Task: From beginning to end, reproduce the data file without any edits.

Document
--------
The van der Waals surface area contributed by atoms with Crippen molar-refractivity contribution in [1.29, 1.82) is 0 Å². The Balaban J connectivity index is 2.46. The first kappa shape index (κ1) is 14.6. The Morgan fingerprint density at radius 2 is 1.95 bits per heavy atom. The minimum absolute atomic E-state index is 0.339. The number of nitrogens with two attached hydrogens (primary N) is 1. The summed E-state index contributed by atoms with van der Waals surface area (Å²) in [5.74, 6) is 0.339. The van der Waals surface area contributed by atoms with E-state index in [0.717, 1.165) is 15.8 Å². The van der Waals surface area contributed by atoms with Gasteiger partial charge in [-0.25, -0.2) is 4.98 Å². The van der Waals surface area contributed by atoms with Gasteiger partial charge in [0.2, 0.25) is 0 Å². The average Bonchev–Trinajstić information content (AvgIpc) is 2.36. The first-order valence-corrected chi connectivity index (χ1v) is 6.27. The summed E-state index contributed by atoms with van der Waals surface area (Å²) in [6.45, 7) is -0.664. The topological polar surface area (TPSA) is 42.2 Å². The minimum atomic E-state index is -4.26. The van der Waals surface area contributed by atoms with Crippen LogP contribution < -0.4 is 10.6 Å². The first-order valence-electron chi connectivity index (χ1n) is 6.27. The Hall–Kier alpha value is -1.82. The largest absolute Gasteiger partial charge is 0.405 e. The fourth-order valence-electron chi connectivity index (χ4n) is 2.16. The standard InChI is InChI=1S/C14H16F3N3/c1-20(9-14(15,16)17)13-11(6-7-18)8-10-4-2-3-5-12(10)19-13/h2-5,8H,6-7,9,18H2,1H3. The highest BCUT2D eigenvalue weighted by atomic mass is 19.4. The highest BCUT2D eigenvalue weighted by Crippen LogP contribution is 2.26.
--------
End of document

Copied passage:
The van der Waals surface area contributed by atoms with Crippen molar-refractivity contribution in [1.29, 1.82) is 0 Å². The Balaban J connectivity index is 2.46. The first kappa shape index (κ1) is 14.6. The Morgan fingerprint density at radius 2 is 1.95 bits per heavy atom. The minimum absolute atomic E-state index is 0.339. The number of nitrogens with two attached hydrogens (primary N) is 1. The summed E-state index contributed by atoms with van der Waals surface area (Å²) in [5.74, 6) is 0.339. The van der Waals surface area contributed by atoms with E-state index in [0.717, 1.165) is 15.8 Å². The van der Waals surface area contributed by atoms with Gasteiger partial charge in [-0.25, -0.2) is 4.98 Å². The van der Waals surface area contributed by atoms with Gasteiger partial charge in [0.2, 0.25) is 0 Å². The average Bonchev–Trinajstić information content (AvgIpc) is 2.36. The first-order valence-corrected chi connectivity index (χ1v) is 6.27. The summed E-state index contributed by atoms with van der Waals surface area (Å²) in [6.45, 7) is -0.664. The topological polar surface area (TPSA) is 42.2 Å². The minimum atomic E-state index is -4.26. The van der Waals surface area contributed by atoms with Crippen LogP contribution < -0.4 is 10.6 Å². The first-order valence-electron chi connectivity index (χ1n) is 6.27. The Hall–Kier alpha value is -1.82. The largest absolute Gasteiger partial charge is 0.405 e. The fourth-order valence-electron chi connectivity index (χ4n) is 2.16. The standard InChI is InChI=1S/C14H16F3N3/c1-20(9-14(15,16)17)13-11(6-7-18)8-10-4-2-3-5-12(10)19-13/h2-5,8H,6-7,9,18H2,1H3. The highest BCUT2D eigenvalue weighted by atomic mass is 19.4. The highest BCUT2D eigenvalue weighted by Crippen LogP contribution is 2.26.